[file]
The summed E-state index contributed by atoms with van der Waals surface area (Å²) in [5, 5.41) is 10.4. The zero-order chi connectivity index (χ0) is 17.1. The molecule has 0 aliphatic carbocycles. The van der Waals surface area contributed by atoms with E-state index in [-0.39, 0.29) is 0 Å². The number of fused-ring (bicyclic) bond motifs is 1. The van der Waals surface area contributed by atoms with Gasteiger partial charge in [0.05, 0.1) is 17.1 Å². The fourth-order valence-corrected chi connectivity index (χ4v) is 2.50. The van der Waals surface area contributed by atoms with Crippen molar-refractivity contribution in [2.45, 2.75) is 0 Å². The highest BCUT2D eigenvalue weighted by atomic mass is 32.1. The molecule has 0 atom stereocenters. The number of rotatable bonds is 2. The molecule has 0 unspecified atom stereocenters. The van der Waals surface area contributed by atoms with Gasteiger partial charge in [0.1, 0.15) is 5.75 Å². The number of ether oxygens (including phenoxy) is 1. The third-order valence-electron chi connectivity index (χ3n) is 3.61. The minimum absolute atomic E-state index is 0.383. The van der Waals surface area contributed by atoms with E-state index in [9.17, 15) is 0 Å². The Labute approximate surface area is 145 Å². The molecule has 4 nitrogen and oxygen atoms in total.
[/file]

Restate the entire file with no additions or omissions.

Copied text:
The summed E-state index contributed by atoms with van der Waals surface area (Å²) in [5, 5.41) is 10.4. The zero-order chi connectivity index (χ0) is 17.1. The molecule has 0 aliphatic carbocycles. The van der Waals surface area contributed by atoms with E-state index in [-0.39, 0.29) is 0 Å². The number of fused-ring (bicyclic) bond motifs is 1. The van der Waals surface area contributed by atoms with Gasteiger partial charge in [0.05, 0.1) is 17.1 Å². The fourth-order valence-corrected chi connectivity index (χ4v) is 2.50. The van der Waals surface area contributed by atoms with Crippen molar-refractivity contribution in [2.45, 2.75) is 0 Å². The highest BCUT2D eigenvalue weighted by atomic mass is 32.1. The molecule has 0 atom stereocenters. The number of rotatable bonds is 2. The molecule has 0 unspecified atom stereocenters. The van der Waals surface area contributed by atoms with Gasteiger partial charge in [0.1, 0.15) is 5.75 Å². The number of ether oxygens (including phenoxy) is 1. The third-order valence-electron chi connectivity index (χ3n) is 3.61. The minimum absolute atomic E-state index is 0.383. The van der Waals surface area contributed by atoms with E-state index in [9.17, 15) is 0 Å². The Labute approximate surface area is 145 Å². The molecule has 4 nitrogen and oxygen atoms in total.